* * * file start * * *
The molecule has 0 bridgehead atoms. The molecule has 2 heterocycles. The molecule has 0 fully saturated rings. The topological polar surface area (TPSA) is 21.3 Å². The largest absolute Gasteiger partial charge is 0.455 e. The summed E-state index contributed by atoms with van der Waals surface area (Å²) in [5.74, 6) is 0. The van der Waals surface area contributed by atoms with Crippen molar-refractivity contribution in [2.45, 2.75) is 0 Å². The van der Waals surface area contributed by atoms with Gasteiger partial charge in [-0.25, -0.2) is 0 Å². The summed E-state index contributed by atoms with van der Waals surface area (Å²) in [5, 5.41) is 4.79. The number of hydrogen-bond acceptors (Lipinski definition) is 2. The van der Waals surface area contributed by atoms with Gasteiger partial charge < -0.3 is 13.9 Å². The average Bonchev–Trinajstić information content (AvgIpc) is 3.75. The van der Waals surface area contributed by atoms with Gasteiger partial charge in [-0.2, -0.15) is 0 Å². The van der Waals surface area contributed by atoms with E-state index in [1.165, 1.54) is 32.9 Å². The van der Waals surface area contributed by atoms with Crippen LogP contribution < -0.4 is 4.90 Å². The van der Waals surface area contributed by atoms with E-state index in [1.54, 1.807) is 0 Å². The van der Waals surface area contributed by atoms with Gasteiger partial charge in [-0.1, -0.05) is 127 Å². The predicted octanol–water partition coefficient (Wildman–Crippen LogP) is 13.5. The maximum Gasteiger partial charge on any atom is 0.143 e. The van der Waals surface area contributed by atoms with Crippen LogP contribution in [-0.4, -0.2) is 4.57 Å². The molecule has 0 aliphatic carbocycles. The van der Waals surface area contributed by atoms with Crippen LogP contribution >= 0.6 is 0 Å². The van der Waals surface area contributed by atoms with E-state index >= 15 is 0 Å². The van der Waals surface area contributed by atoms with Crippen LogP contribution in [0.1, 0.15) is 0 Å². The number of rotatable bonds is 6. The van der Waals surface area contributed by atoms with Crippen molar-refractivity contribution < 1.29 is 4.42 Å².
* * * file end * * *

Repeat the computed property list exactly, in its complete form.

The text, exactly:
The molecule has 0 bridgehead atoms. The molecule has 2 heterocycles. The molecule has 0 fully saturated rings. The topological polar surface area (TPSA) is 21.3 Å². The largest absolute Gasteiger partial charge is 0.455 e. The summed E-state index contributed by atoms with van der Waals surface area (Å²) in [5.74, 6) is 0. The van der Waals surface area contributed by atoms with Crippen molar-refractivity contribution in [2.45, 2.75) is 0 Å². The van der Waals surface area contributed by atoms with Gasteiger partial charge in [-0.25, -0.2) is 0 Å². The summed E-state index contributed by atoms with van der Waals surface area (Å²) in [5, 5.41) is 4.79. The number of hydrogen-bond acceptors (Lipinski definition) is 2. The van der Waals surface area contributed by atoms with Gasteiger partial charge < -0.3 is 13.9 Å². The average Bonchev–Trinajstić information content (AvgIpc) is 3.75. The van der Waals surface area contributed by atoms with Gasteiger partial charge in [-0.2, -0.15) is 0 Å². The van der Waals surface area contributed by atoms with E-state index in [1.165, 1.54) is 32.9 Å². The van der Waals surface area contributed by atoms with Crippen LogP contribution < -0.4 is 4.90 Å². The van der Waals surface area contributed by atoms with E-state index in [1.54, 1.807) is 0 Å². The van der Waals surface area contributed by atoms with Gasteiger partial charge in [-0.1, -0.05) is 127 Å². The predicted octanol–water partition coefficient (Wildman–Crippen LogP) is 13.5. The maximum Gasteiger partial charge on any atom is 0.143 e. The van der Waals surface area contributed by atoms with Crippen LogP contribution in [-0.4, -0.2) is 4.57 Å². The molecule has 0 aliphatic carbocycles. The van der Waals surface area contributed by atoms with Crippen LogP contribution >= 0.6 is 0 Å². The van der Waals surface area contributed by atoms with E-state index >= 15 is 0 Å². The van der Waals surface area contributed by atoms with Crippen LogP contribution in [0.1, 0.15) is 0 Å². The number of rotatable bonds is 6. The van der Waals surface area contributed by atoms with Crippen molar-refractivity contribution < 1.29 is 4.42 Å².